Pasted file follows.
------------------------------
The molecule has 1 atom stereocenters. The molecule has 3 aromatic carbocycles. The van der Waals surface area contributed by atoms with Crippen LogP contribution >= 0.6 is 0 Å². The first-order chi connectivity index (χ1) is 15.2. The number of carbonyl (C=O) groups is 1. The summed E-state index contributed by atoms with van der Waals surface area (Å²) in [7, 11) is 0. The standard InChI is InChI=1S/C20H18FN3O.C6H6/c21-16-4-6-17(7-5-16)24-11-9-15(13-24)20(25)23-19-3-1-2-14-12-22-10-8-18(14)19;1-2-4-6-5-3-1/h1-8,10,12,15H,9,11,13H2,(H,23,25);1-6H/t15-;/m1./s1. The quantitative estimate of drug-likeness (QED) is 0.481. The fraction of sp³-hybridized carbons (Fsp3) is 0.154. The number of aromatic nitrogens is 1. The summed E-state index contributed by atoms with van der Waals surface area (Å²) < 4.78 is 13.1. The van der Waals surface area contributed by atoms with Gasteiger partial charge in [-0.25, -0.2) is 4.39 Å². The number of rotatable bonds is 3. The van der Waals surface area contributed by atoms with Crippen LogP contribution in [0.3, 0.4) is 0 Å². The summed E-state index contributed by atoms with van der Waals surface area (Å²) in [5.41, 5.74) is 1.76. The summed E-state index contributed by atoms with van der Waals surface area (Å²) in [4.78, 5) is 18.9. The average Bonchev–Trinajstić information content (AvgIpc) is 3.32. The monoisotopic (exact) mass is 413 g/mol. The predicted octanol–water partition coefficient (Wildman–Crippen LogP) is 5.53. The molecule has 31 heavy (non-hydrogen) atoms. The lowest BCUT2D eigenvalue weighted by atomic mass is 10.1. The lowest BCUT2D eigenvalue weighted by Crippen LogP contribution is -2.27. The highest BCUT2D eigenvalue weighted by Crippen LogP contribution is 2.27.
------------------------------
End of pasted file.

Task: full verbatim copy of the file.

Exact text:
The molecule has 1 atom stereocenters. The molecule has 3 aromatic carbocycles. The van der Waals surface area contributed by atoms with Crippen LogP contribution >= 0.6 is 0 Å². The first-order chi connectivity index (χ1) is 15.2. The number of carbonyl (C=O) groups is 1. The summed E-state index contributed by atoms with van der Waals surface area (Å²) in [7, 11) is 0. The standard InChI is InChI=1S/C20H18FN3O.C6H6/c21-16-4-6-17(7-5-16)24-11-9-15(13-24)20(25)23-19-3-1-2-14-12-22-10-8-18(14)19;1-2-4-6-5-3-1/h1-8,10,12,15H,9,11,13H2,(H,23,25);1-6H/t15-;/m1./s1. The quantitative estimate of drug-likeness (QED) is 0.481. The fraction of sp³-hybridized carbons (Fsp3) is 0.154. The number of aromatic nitrogens is 1. The summed E-state index contributed by atoms with van der Waals surface area (Å²) < 4.78 is 13.1. The van der Waals surface area contributed by atoms with Gasteiger partial charge in [-0.25, -0.2) is 4.39 Å². The number of rotatable bonds is 3. The van der Waals surface area contributed by atoms with Crippen LogP contribution in [0.3, 0.4) is 0 Å². The summed E-state index contributed by atoms with van der Waals surface area (Å²) in [5.41, 5.74) is 1.76. The summed E-state index contributed by atoms with van der Waals surface area (Å²) in [4.78, 5) is 18.9. The average Bonchev–Trinajstić information content (AvgIpc) is 3.32. The monoisotopic (exact) mass is 413 g/mol. The predicted octanol–water partition coefficient (Wildman–Crippen LogP) is 5.53. The molecule has 31 heavy (non-hydrogen) atoms. The lowest BCUT2D eigenvalue weighted by atomic mass is 10.1. The lowest BCUT2D eigenvalue weighted by Crippen LogP contribution is -2.27. The highest BCUT2D eigenvalue weighted by Crippen LogP contribution is 2.27.